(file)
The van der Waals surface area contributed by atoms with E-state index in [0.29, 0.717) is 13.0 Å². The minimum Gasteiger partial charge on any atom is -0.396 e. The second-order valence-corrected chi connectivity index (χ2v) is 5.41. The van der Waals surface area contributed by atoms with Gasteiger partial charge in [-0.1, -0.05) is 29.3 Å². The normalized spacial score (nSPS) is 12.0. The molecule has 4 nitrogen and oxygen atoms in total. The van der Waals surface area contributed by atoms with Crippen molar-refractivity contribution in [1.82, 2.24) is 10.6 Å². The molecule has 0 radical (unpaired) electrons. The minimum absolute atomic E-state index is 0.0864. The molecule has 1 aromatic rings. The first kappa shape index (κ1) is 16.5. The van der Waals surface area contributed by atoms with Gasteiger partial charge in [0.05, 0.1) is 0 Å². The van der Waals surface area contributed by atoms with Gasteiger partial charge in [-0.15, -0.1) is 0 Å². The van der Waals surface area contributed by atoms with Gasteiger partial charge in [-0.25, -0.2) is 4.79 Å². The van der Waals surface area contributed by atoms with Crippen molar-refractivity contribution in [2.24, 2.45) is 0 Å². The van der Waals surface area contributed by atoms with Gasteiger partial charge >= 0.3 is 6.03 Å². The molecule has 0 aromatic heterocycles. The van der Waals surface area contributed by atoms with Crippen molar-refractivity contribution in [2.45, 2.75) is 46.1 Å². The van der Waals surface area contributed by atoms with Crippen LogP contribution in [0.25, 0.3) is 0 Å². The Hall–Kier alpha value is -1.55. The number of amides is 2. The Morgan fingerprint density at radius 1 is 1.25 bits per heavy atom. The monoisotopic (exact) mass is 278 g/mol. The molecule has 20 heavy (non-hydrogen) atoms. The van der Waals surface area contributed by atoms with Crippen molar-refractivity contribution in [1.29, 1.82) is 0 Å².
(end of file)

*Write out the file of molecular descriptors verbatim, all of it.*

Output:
The van der Waals surface area contributed by atoms with E-state index in [0.29, 0.717) is 13.0 Å². The minimum Gasteiger partial charge on any atom is -0.396 e. The second-order valence-corrected chi connectivity index (χ2v) is 5.41. The van der Waals surface area contributed by atoms with Gasteiger partial charge in [-0.1, -0.05) is 29.3 Å². The normalized spacial score (nSPS) is 12.0. The molecule has 4 nitrogen and oxygen atoms in total. The van der Waals surface area contributed by atoms with Crippen molar-refractivity contribution in [1.82, 2.24) is 10.6 Å². The molecule has 0 radical (unpaired) electrons. The minimum absolute atomic E-state index is 0.0864. The molecule has 1 aromatic rings. The first kappa shape index (κ1) is 16.5. The van der Waals surface area contributed by atoms with Gasteiger partial charge in [0.05, 0.1) is 0 Å². The van der Waals surface area contributed by atoms with Gasteiger partial charge in [-0.15, -0.1) is 0 Å². The van der Waals surface area contributed by atoms with Gasteiger partial charge in [-0.25, -0.2) is 4.79 Å². The van der Waals surface area contributed by atoms with Crippen molar-refractivity contribution in [2.24, 2.45) is 0 Å². The van der Waals surface area contributed by atoms with Gasteiger partial charge >= 0.3 is 6.03 Å². The molecule has 0 aromatic heterocycles. The van der Waals surface area contributed by atoms with Crippen molar-refractivity contribution in [2.45, 2.75) is 46.1 Å². The van der Waals surface area contributed by atoms with Crippen LogP contribution in [0.25, 0.3) is 0 Å². The Hall–Kier alpha value is -1.55. The number of amides is 2. The Morgan fingerprint density at radius 1 is 1.25 bits per heavy atom. The monoisotopic (exact) mass is 278 g/mol. The molecule has 20 heavy (non-hydrogen) atoms. The van der Waals surface area contributed by atoms with Crippen molar-refractivity contribution in [1.29, 1.82) is 0 Å².